As far as we know, this will be the first major RTTY effort from Tim’s station. It is likely that the diddlers around the world will notice the impact!
A picture of the NAQP RTTY operation has been posted to the photo gallery.
On May 28, 2016 a lightning strike at W8CAR caused considerable damage and put Dan’s station off the air. After much work (and expense) Dan is nearly back to normal. Here is his report. See the photo gallery for pictures.
W8CAR Lightning Strike 5/28/16
While operating during the CWWPX CW contest at the end of May the W8CAR station had some excitement. My wife alerted me to nearby thunder and an app on my phone let me know it was close by. Time to shut down for awhile. Grounded all antennas and left the shack. My wife and I were talking down stairs when we both jumped as a LOUD “KABOOM” was heard outside. The shack breaker was tripped and once I figured that out, our power was restored.
A quick check of the radios showed both the FT1000MP (which was off and not connected to any antennas) and Elecraft K3 were dead. The picture of the MP shows the display that came on after the strike. All 8s was a rather pathetic sight. The K3 came back up but indicated an ERR code that indicated that the I/O board was dead and the radio showed drawing 22 amps in receive (normal is around .5) and transmit showed no output. The computer was dead and I thought the AL1500 was done but later proved to be okay.
After turning everything off and dragging myself out of the shack, I ignored it till the weather let up and I could look outside and investigate further. What I found was not good! The 80 meter wire vertical (full size) was lying on the ground. In one of the pictures you can see the burn marks on the top insulator and the antenna wire loop with missing wire. As I investigated further I found more damage. The stepper motor controller was toast (see melted IC in picture), an Ameritron remote antenna switch has melted relay contacts and the control head is dead, the computer lost a video card used for 2 monitors, The variable capacitors on the 160 and 80 meter verticals were arced and in one the connection was melted, both serial to usb controllers used for the radios were toast and of course, both radios were dead. The amplifier (it has not gotten lighter!) turned out to be okay after testing with my venerable IC706.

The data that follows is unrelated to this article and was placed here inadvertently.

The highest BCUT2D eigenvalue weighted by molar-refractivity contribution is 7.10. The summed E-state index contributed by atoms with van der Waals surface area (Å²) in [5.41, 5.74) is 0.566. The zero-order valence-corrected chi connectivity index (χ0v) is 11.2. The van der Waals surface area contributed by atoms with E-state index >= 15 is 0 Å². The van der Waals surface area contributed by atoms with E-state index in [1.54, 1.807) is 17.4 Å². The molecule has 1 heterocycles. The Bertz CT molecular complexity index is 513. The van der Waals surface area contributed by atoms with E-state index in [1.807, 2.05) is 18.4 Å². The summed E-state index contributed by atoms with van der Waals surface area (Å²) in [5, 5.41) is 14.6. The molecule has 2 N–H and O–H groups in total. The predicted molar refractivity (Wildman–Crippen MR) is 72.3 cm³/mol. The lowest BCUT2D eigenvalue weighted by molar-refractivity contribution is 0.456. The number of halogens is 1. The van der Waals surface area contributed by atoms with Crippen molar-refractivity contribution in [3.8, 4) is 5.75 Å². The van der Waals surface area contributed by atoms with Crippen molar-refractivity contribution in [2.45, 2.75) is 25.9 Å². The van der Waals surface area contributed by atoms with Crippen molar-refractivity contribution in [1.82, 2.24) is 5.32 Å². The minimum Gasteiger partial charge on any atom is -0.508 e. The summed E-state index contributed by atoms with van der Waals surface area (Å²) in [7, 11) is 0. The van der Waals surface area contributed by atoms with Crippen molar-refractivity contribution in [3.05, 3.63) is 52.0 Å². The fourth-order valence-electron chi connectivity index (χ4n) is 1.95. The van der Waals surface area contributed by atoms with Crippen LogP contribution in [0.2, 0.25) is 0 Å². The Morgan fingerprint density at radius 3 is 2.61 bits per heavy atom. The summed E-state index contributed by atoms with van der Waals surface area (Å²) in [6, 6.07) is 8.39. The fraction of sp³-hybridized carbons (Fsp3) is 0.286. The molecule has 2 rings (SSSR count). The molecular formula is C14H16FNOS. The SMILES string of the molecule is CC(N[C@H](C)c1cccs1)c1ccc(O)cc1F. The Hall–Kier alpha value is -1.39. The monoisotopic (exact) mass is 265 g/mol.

At the time I write this I have a claim in with my insurance. I must say so far they have been pretty easy to work with. They required that I have documentation that both radios were damaged by lightning but took my word for the other items. The MP is back from WA4GEG in TN who fixed it in record time. My K3 is being shipped and should arrive tomorrow. I ended up switching computers due to the wonderful people at Microsoft who apparently decided that since I fixed my computer I wanted Windows 10. Even after reverting to WIN 7 it apparently has some other malady.
Upon analysis, the lightning hit about 10 feet from the top of my 80 and 160 antennas peeling bark and some wood off. The tree is now dropping leaves so I hope it will make it. The induced voltage came in on the Ameritron switch, its control cable and the control cables for the stepper motor, then into the computer and radios. I think there was no direct grounding on the computer-I usually do that but must have had a brain cramp. Strangely, the OLD Heathkit manual antenna switches seem to have survived!
I have replaced the Ameritron switch with a lightning protected one. The ground system will be completely redone as time permits. I plan to do a complete audit of the station and get serious about reducing the possibility of damage in the event of an induced voltage.
—A direct hit—-let’s not go there!
On July 7, the ARRL News carried the story about NCC member Bob Liddy earning his WAS award via satellite. The article, sourced from the AMSAT News Service, appears below. Congratulations on an incredibly difficult achievement, Bob.
It took Bob Liddy, K8BL, of Mentor, Ohio, nearly 4 decades to achieve Worked All States via satellite and earn WAS Satellite Award #341, although he wasn’t really gunning for the award for all that time. His contacts spanned 38 years, and he submitted QSL cards to claim the award. His oldest satellite QSL card was from W7LSV in Oregon, for an Oscar 8 Mode A CW contact in 1978.